The EU Justice commissioner Vera Jourová has warned that the investor citizenship and residence programmes in place across a number of Member States are putting Europe’s security at risk. She also highlighted the EU’s objection to the sale of citizenship by saying: “I understand that citizenship schemes are favourable for the economy. But this is unfair for the people who cannot afford to buy citizenship. And citizenship is something so, so big and so valuable that citizenship for sale seems for me rather problematic.”
Cyprus and Malta, two EU Member States that operate investor citizenship schemes have been named in a blacklist of 21 nations that are deemed to pose a high risk of tax evasion through the sale of passports. The majority of beneficiaries of these programmes were nationals of Russia, China and the Middle East.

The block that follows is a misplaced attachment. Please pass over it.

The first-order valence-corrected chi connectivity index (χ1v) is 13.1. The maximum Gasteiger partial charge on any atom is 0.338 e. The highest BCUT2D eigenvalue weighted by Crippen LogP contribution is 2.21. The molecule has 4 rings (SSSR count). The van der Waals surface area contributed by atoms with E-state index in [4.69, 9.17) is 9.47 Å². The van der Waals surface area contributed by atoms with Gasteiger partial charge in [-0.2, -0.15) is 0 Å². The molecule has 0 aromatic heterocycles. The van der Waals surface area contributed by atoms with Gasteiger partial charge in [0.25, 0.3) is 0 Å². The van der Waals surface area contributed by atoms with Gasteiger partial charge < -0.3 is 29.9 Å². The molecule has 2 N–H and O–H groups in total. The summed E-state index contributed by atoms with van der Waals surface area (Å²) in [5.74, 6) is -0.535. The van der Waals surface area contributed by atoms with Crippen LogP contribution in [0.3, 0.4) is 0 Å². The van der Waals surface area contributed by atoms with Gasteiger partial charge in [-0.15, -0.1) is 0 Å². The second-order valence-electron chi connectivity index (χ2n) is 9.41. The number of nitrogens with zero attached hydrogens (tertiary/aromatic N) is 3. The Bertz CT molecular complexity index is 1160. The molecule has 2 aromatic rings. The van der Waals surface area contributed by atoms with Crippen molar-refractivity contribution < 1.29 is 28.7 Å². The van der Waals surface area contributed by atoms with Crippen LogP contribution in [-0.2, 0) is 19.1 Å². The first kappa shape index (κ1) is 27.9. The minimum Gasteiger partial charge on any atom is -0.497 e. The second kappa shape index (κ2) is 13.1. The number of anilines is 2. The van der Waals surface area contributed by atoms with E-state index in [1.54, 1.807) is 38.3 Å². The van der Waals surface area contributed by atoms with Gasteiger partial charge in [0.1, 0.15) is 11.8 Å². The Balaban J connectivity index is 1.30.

On top of security concerns, Jourová also echoed issues of mutual trust and sincere cooperation by highlighting that national citizenship of each Member States grants access to the rights of EU citizenship.
For further information on investor citizenship, consult our Working Paper “Should citizenship be for sale?” and Jelena Dzankic’s comparative studies on investor citizenship worldwide and in the European Union.